Binder.flushPendingCommands();
            }

            nativePollOnce(ptr, nextPollTimeoutMillis);

            synchronized (this) {
                // Try to retrieve the next message.  Return if found.
                final long now = SystemClock.uptimeMillis();
                Message prevMsg = null;
                Message msg = mMessages;
                if (msg != null && msg.target == null) {
                    // Stalled by a barrier.  Find the next asynchronous message in the queue.
                    do {
                        prevMsg = msg;
                        msg = msg.next;
                    } while (msg != null && !msg.isAsynchronous());
                }
                if (msg != null) {
                    if (now < msg.when) {
                        // Next message is not ready.  Set a timeout to wake up when it is ready.
                        nextPollTimeoutMillis = (int) Math.min(msg.when - now, Integer.MAX_VALUE);
                    } else {
                        // Got a message.
                        mBlocked = false;
                        if (prevMsg != null) {
                            prevMsg.next = msg.next;
                        } else {
                            mMessages = msg.next;
                        }
                        msg.next = null;
                        if (DEBUG) Log.v(TAG, "Returning message: " + msg);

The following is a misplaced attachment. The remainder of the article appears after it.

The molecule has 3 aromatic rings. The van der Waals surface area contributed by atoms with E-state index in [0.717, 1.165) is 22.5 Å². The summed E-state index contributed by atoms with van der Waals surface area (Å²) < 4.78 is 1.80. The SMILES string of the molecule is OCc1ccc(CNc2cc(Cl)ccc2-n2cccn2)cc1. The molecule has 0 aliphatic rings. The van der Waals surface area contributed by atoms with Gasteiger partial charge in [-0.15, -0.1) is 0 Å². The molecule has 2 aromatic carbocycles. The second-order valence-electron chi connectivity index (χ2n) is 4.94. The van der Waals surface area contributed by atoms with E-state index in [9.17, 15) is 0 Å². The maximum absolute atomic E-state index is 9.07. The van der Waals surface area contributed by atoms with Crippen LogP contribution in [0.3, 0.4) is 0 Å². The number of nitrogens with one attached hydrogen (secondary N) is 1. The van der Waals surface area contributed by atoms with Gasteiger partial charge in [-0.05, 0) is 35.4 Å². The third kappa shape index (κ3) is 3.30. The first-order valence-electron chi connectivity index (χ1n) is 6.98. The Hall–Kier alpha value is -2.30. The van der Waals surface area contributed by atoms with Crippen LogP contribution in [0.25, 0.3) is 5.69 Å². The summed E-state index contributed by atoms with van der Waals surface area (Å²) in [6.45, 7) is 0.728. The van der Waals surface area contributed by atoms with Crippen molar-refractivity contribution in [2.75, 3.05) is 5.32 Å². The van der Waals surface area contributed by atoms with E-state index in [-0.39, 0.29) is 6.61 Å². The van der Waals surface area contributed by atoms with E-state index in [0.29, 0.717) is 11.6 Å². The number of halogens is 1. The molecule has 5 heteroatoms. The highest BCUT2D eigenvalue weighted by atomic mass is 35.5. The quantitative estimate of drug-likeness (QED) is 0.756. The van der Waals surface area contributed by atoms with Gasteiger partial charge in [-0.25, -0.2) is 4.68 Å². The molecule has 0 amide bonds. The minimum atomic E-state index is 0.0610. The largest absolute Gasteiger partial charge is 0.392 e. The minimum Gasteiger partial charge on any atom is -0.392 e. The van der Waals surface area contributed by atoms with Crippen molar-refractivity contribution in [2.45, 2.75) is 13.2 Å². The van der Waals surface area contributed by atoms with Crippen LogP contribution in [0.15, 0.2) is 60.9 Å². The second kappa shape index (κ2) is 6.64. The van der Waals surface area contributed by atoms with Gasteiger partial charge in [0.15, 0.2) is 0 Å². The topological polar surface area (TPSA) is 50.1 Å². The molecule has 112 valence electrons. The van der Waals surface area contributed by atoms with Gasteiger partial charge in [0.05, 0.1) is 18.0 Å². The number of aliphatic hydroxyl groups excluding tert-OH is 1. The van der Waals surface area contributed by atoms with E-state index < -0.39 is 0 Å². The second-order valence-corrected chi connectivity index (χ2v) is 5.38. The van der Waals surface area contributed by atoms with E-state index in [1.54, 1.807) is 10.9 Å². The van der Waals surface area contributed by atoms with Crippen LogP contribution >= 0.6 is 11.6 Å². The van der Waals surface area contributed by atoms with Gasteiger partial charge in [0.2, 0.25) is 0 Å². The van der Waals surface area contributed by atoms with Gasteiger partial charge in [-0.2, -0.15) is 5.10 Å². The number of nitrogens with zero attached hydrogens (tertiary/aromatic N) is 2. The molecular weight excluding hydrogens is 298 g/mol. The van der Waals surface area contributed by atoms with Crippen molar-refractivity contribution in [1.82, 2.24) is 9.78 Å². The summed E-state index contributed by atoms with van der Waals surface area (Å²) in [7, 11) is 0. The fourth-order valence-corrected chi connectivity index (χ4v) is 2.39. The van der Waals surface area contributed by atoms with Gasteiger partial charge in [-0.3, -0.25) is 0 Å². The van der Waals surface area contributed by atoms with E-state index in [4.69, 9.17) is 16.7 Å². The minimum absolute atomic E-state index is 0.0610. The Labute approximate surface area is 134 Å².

msg.markInUse();
                        return msg;
                    }
                } else {
                    // No more messages.
                    nextPollTimeoutMillis = -1;
                }

                // Process the quit message now that all pending messages have been handled.
                if (mQuitting) {
                    dispose();
                    return null;
                }

                // If first time idle, then get the number of idlers to run.
                // Idle handles only run if the queue is empty or if the first message
                // in the queue (possibly a barrier) is due to be handled in the future.
                if (pendingIdleHandlerCount < 0
                        && (mMessages == null || now < mMessages.when)) {
                    pendingIdleHandlerCount = mIdleHandlers.size();
                }
                if (pendingIdleHandlerCount <= 0) {
                    // No idle handlers to run.  Loop and wait some more.
                    mBlocked = true;
                    continue;
                }

                if (mPendingIdleHandlers == null) {
                    mPendingIdleHandlers = new IdleHandler[Math.max(pendingIdleHandlerCount, 4)];
                }
                mPendingIdleHandlers = mIdleHandlers.toArray(mPendingIdleHandlers);
            }

            // Run the idle handlers.
            // We only ever reach this code block during the first iteration.
            for (int i = 0; i < pendingIdleHandlerCount; i++) {
                final IdleHandler idler = mPendingIdleHandlers[i];
                mPendingIdleHandlers[i] = null; // release the reference to the handler

                boolean keep = false;
                try {
                    keep = idler.queueIdle();
                } catch (Throwable t) {
                    Log.wtf(TAG, "IdleHandler threw exception", t);
                }

                if (!keep) {
                    synchronized (this) {
                        mIdleHandlers.remove(idler);